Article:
Increase in value of estates being inherited entirely due to house price inflation
The increase in the value of estates being inherited over the last five years is entirely due to property price inflation, UK private wealth law firm Boodle Hatfield has stated.
The value of residential property being inherited has increased by £6.9 billion in the last five years from £36.3 billion to £43.2 billion in 2016/17*. Over the same period the total gross value of assets being inherited has increased by just £5 billion from £75 billion to £80 billion in 2016/17.
Boodle Hatfield says property inflation has dragged more estates into IHT.
HMRC levied IHT against a record 28,100 estates in 2016/17, up 15 percent from 24,500 the year before.
House price inflation has been a mixed blessing for beneficiaries. Whilst it means beneficiaries are inheriting more valuable estates, the estates are much more likely to fall into the IHT net.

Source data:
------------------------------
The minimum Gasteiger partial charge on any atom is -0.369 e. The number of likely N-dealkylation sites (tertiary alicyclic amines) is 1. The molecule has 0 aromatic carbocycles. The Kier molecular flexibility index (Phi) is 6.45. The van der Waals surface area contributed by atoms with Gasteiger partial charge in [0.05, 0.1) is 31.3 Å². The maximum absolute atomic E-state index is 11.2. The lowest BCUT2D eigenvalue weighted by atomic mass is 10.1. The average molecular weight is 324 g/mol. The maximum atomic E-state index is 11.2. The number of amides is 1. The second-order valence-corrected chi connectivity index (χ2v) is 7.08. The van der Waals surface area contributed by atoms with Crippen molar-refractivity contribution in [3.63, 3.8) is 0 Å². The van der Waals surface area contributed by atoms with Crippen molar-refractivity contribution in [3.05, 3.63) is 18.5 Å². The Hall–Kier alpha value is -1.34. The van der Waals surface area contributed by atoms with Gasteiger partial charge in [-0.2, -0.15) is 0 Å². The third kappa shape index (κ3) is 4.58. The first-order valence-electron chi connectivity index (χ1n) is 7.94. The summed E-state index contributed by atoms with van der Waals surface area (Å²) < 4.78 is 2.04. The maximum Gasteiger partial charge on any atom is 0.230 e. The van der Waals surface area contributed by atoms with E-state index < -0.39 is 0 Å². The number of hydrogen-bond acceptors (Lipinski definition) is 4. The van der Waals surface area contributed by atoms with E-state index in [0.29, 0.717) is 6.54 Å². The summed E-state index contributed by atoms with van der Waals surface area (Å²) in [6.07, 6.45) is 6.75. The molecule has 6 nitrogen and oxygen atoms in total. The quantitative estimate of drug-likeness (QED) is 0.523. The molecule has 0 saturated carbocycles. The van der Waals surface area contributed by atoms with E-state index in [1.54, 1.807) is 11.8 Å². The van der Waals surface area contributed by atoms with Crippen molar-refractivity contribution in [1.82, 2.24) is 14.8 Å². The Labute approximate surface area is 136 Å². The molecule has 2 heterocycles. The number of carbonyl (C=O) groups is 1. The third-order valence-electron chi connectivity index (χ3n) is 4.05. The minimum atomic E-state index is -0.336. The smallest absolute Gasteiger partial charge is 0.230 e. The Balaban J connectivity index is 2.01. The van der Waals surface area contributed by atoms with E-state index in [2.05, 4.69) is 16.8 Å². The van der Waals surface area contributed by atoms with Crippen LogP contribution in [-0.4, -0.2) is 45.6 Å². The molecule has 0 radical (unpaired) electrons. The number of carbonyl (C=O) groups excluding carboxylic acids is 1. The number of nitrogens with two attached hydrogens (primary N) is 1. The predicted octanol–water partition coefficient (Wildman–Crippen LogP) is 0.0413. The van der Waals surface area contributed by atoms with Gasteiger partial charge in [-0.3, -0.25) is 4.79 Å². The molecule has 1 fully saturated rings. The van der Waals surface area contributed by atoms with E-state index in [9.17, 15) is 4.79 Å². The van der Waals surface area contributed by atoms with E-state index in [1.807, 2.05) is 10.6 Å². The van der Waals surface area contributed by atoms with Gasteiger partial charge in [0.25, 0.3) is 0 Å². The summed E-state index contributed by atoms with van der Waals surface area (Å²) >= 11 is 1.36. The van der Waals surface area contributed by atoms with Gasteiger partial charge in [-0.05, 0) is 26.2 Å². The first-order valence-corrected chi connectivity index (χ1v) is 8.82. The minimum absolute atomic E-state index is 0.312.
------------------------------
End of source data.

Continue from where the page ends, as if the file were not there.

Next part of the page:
The value of residential property being inherited has increased £6.9bn in the last five years alone
Geoffrey Todd, a partner at Boodle Hatfield, said: “The burden of IHT is now falling not just on the super wealthy but an increasing percentage of middle earning middle England.
“As estates become disproportionately weighted towards residential property, beneficiaries are often having to sell the family home to pay 40 percent IHT. That can be quite an emotional wrench. HMRC has been one of the biggest beneficiaries of rising house prices and static IHT thresholds.
“Despite initially being a tax on the very wealthy, the nil rate band has been frozen at £325,000 for ten years now, so that with fiscal drag it has become more of a tax on middle England. This has had a disproportionate effect on London and the South East.”
The UK Government introduced the Residence Nil Rate Band (RNRB) which took effect in 2017, an extra relief on primary homes which are left to children or grandchildren. Boodle Hatfield cautioned that it remains to be seen what effect the introduction of RNRB will have on the IHT figures for 2017/18 and future years.
This article first appeared in eprivateclient on 4 December 2019.